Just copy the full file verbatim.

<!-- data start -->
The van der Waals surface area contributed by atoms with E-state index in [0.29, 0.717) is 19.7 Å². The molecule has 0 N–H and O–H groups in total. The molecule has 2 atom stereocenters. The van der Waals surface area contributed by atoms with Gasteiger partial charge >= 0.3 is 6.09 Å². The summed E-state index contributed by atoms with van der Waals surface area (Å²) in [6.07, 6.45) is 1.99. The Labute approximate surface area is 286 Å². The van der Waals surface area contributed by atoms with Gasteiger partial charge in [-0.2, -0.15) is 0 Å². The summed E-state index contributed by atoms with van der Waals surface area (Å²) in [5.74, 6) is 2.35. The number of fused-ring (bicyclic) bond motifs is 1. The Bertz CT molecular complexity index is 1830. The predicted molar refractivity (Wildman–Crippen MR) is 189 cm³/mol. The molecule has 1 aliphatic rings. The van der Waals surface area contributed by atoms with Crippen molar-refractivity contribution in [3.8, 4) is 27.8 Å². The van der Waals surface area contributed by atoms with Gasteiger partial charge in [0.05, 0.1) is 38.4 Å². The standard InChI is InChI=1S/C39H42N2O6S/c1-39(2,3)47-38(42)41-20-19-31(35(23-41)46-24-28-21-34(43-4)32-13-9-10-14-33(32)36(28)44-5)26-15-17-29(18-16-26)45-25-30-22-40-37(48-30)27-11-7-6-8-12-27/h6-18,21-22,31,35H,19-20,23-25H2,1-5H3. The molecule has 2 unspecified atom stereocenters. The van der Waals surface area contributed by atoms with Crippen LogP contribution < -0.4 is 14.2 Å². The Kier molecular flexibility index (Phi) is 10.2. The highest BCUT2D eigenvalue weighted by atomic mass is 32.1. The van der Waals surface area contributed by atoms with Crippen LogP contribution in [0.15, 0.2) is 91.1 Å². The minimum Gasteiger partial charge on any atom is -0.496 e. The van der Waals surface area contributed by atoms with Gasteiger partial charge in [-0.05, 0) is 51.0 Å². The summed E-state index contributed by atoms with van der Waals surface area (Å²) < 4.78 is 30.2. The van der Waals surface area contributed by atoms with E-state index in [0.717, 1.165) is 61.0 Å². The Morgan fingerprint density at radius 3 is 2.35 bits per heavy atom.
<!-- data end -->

The van der Waals surface area contributed by atoms with E-state index in [0.29, 0.717) is 19.7 Å². The molecule has 0 N–H and O–H groups in total. The molecule has 2 atom stereocenters. The van der Waals surface area contributed by atoms with Gasteiger partial charge >= 0.3 is 6.09 Å². The summed E-state index contributed by atoms with van der Waals surface area (Å²) in [6.07, 6.45) is 1.99. The Labute approximate surface area is 286 Å². The van der Waals surface area contributed by atoms with Gasteiger partial charge in [-0.2, -0.15) is 0 Å². The summed E-state index contributed by atoms with van der Waals surface area (Å²) in [5.74, 6) is 2.35. The number of fused-ring (bicyclic) bond motifs is 1. The Bertz CT molecular complexity index is 1830. The predicted molar refractivity (Wildman–Crippen MR) is 189 cm³/mol. The molecule has 1 aliphatic rings. The van der Waals surface area contributed by atoms with Crippen molar-refractivity contribution in [3.8, 4) is 27.8 Å². The van der Waals surface area contributed by atoms with Gasteiger partial charge in [0.05, 0.1) is 38.4 Å². The standard InChI is InChI=1S/C39H42N2O6S/c1-39(2,3)47-38(42)41-20-19-31(35(23-41)46-24-28-21-34(43-4)32-13-9-10-14-33(32)36(28)44-5)26-15-17-29(18-16-26)45-25-30-22-40-37(48-30)27-11-7-6-8-12-27/h6-18,21-22,31,35H,19-20,23-25H2,1-5H3. The molecule has 2 unspecified atom stereocenters. The van der Waals surface area contributed by atoms with Crippen LogP contribution < -0.4 is 14.2 Å². The Kier molecular flexibility index (Phi) is 10.2. The highest BCUT2D eigenvalue weighted by atomic mass is 32.1. The van der Waals surface area contributed by atoms with Crippen LogP contribution in [0.15, 0.2) is 91.1 Å². The minimum Gasteiger partial charge on any atom is -0.496 e. The van der Waals surface area contributed by atoms with Gasteiger partial charge in [-0.05, 0) is 51.0 Å². The summed E-state index contributed by atoms with van der Waals surface area (Å²) < 4.78 is 30.2. The van der Waals surface area contributed by atoms with E-state index in [0.717, 1.165) is 61.0 Å². The Morgan fingerprint density at radius 3 is 2.35 bits per heavy atom.